It's something of a looking glass: You enter one of Miami's tougher, more impoverished neighborhoods and find yourself in the Bahamas during a wildly fun street party. Dreamed up 22 years ago by musician Billy Rolle and some friends, Goombay commemorates and celebrates the history and culture of the first black settlers in South Florida. Each June the area around Grand Avenue and Douglas Road fills with celebrants (organizers claim more than a half-million visitors each year); music (three stages plus parades); arts and crafts (straw hats, figurines, shell craft, and plenty more). An undercurrent of energy runs through the affair, enlivened by the parading junkanoos, who are musically abetted by the Royal Bahamas Police Band, R&B singers, hip-hoppers, and others. Some 300 vendors line the streets with kiosks full of sundry souvenirs and every type of island food. Here you can find the finest conch salad and fritters outside Nassau. This festival stands out as a vibrant ode to those brave pioneers from the Caribbean and as a joyful indulgence in island culture. And that conch salad ...
Spokespeople for law enforcement agencies, particularly federal law enforcement agencies, have a mantra: "Can't confirm or deny." And aside from events such as photogenic cocaine busts or captures of fugitive murderers, a lot of public-information officers tend to invoke that mantra for everything. But some do try to help clueless reporters and members of the public; they try to find information they can divulge, or to steer the inquirer to other sources. Pam Brown, a personable Louisiana native who raises Arabian horses in her free time, excels in this realm of flackdom. It's a higher realm in which the spokesperson returns calls, efficiently relays facts and figures, and understands the time and data demands of a journalist's job. And just to prove that good things can't last forever, we now regretfully report that Brown has recently been reassigned to fieldwork.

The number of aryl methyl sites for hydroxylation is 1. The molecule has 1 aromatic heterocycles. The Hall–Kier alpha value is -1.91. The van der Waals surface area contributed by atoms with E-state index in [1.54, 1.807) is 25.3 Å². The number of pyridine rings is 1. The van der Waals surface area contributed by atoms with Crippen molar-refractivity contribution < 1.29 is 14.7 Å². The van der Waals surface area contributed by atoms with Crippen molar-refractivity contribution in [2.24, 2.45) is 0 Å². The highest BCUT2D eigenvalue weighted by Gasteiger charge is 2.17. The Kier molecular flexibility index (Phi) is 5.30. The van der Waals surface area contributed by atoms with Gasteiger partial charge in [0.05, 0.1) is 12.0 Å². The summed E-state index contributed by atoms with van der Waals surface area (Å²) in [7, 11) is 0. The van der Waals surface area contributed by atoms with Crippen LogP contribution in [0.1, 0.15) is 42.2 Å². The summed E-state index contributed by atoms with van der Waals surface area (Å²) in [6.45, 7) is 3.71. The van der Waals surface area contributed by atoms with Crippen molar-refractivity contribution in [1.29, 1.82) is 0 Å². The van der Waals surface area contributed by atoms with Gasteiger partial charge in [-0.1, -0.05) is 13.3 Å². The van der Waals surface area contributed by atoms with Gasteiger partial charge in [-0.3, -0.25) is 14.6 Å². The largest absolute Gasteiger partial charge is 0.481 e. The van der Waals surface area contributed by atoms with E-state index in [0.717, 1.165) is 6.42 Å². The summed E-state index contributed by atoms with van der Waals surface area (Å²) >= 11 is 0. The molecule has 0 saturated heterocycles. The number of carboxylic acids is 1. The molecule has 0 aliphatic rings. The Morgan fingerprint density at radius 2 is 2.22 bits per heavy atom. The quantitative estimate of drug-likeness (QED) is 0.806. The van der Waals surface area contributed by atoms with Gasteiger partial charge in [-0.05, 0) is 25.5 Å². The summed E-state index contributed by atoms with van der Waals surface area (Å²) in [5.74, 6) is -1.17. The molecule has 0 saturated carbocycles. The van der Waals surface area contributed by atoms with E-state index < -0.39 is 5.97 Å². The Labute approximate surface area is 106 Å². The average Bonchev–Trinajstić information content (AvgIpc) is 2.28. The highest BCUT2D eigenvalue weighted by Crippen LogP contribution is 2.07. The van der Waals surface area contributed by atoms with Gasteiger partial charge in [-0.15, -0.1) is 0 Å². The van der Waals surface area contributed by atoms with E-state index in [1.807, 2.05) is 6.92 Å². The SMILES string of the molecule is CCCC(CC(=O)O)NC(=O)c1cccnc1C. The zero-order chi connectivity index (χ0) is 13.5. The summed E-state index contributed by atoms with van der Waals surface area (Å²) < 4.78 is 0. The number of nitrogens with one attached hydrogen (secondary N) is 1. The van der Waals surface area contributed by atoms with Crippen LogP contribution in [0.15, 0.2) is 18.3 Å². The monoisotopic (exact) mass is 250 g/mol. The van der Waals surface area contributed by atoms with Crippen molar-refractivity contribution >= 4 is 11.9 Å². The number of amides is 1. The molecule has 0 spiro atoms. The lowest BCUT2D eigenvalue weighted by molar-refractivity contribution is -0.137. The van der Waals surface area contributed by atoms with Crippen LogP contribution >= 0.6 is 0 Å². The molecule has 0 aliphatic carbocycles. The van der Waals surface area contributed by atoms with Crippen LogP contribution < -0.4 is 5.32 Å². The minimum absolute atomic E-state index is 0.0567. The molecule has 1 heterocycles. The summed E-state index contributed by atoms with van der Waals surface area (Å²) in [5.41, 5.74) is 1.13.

We all know that single men are experts on every subject. (Gee, could that help explain why they're still single?) So what better place to play up to their egos than a video rental store? Not only can you ask for advice, you can also tell a lot about the guy by the video he chooses. For instance if he's got a drama in hand, he's probably sensitive and understanding. A foreign flick shows he's educated, open-minded, or worldly and sophisticated. But if he's carrying around an action film, be careful. He could be your average dullard into domestic violence. Comedy? That could mean he's light on his feet and quick-witted, but maybe just a bit fearful of commitment. Something XXX from the adult section? Please, let's not even go there.

Best Of Miami®

Best Of Miami®